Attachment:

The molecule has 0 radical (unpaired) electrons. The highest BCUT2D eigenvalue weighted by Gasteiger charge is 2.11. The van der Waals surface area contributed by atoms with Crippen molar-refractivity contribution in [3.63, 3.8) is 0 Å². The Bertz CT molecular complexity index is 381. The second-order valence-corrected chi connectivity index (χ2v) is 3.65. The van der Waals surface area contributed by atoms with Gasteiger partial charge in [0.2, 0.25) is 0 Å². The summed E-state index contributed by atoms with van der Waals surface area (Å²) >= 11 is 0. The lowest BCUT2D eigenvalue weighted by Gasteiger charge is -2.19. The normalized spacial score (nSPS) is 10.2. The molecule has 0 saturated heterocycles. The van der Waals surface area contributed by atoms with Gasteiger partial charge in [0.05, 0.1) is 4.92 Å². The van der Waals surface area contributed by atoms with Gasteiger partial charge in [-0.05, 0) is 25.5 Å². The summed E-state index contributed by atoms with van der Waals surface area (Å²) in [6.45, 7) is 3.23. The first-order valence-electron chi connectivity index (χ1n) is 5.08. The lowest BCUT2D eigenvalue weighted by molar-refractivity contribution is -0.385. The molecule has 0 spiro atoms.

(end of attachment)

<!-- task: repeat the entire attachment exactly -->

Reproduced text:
The molecule has 0 radical (unpaired) electrons. The highest BCUT2D eigenvalue weighted by Gasteiger charge is 2.11. The van der Waals surface area contributed by atoms with Crippen molar-refractivity contribution in [3.63, 3.8) is 0 Å². The Bertz CT molecular complexity index is 381. The second-order valence-corrected chi connectivity index (χ2v) is 3.65. The van der Waals surface area contributed by atoms with Gasteiger partial charge in [0.2, 0.25) is 0 Å². The summed E-state index contributed by atoms with van der Waals surface area (Å²) >= 11 is 0. The lowest BCUT2D eigenvalue weighted by Gasteiger charge is -2.19. The normalized spacial score (nSPS) is 10.2. The molecule has 0 saturated heterocycles. The van der Waals surface area contributed by atoms with Gasteiger partial charge in [0.05, 0.1) is 4.92 Å². The van der Waals surface area contributed by atoms with Gasteiger partial charge in [-0.05, 0) is 25.5 Å². The summed E-state index contributed by atoms with van der Waals surface area (Å²) in [6.45, 7) is 3.23. The first-order valence-electron chi connectivity index (χ1n) is 5.08. The lowest BCUT2D eigenvalue weighted by molar-refractivity contribution is -0.385. The molecule has 0 spiro atoms.